There might be a SAR niche they can fill.
Baguio -- there's a name my Dad used to talk about, by his telling, it was his unit's and his personal most serious trial by fire.
But, let's not get too far ahead of our (his)story... ;-)
I remember it distinctly, the three tails and unique shape made it memorable.
And, it was soon replaced by Boeing 707s, so I never again saw it in service.
But, will never forget it.
My father's division also had a rough time on Luzon. He didn't make it that far himself, as his war ended on Leyte.
The Constellation was a beautiful bird, alright.
In the 70’s I used to see Connies flying cargo runs to the Caribbean and S. America from Miami.
Just sparked a memory of being in the 7th grade outside in between classes,seeing a Connie fly over and pointed it out to the flaming poofter drama teacher who said, “Look kids, it’s a B-52”.
Thanks for the info. I’ll have to write it all down and see if my library can get it.
I’ve often wondered why there was never a movie made about General Fertig.
A movie could be made about all the Americans who joined guerrilla forces in the Philippines but to my knowledge no movie even has a scene containing an American guerrilla. I do remember seeing an old movie in which a coastwatcher was featured but I can't remember if he was American or Australian.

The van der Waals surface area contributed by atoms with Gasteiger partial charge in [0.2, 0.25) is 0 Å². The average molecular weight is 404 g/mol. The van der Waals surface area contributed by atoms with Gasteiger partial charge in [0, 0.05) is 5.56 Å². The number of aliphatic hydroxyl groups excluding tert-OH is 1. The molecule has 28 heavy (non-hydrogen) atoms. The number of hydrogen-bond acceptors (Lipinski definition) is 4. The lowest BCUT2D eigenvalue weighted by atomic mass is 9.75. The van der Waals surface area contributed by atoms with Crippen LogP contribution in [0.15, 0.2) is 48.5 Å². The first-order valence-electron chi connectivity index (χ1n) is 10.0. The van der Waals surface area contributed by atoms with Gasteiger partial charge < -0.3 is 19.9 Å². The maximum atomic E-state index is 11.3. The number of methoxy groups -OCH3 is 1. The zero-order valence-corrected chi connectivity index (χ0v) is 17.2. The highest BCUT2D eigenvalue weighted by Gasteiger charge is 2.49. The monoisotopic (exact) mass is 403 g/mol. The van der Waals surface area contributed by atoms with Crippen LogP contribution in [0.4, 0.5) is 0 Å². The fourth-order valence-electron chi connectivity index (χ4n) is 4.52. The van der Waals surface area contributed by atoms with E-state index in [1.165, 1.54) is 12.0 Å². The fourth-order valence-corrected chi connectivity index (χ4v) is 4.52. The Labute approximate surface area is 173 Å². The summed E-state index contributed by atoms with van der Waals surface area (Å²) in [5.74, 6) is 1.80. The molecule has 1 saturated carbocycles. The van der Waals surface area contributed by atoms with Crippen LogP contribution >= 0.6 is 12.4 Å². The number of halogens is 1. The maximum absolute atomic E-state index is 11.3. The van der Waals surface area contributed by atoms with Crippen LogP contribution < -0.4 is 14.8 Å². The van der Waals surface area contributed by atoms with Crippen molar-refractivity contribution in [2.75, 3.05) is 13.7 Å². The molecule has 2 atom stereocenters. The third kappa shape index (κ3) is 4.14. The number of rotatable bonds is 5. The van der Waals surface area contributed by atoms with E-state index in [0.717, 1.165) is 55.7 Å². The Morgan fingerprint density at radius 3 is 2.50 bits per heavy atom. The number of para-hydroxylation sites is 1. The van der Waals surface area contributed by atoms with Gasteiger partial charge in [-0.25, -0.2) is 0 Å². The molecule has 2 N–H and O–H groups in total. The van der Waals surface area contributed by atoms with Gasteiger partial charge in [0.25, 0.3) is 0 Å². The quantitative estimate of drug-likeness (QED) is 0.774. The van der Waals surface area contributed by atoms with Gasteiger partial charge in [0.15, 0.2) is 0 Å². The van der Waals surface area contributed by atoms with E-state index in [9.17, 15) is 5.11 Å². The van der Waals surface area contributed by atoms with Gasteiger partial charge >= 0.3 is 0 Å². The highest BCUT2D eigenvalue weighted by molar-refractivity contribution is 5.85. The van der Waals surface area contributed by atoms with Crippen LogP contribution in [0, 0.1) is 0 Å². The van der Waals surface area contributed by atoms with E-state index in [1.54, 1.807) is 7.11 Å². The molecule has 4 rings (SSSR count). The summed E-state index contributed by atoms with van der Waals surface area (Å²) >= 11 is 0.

If your local library has it great! However, it probably doesn't but you should be able to get it via interlibrary loan. I would assume you can access your local library's website and from there search WorldCat for the book and make the request.
If your library system is like ours, it will take about 4-6 weeks for the book to arrive at which point your local library will contact you to let you know it has arrived. Once you get the book, if you need extra time to finish it, just go to the local library's website and check it out for a few more weeks.
I can access the library website, but I don’t know how to run an interlibrary loan request from there. I can just take the information and ask next time I’m there.
I did see this a long time ago and after refreshing my memory on YouTube, I remember why I had forgotten it.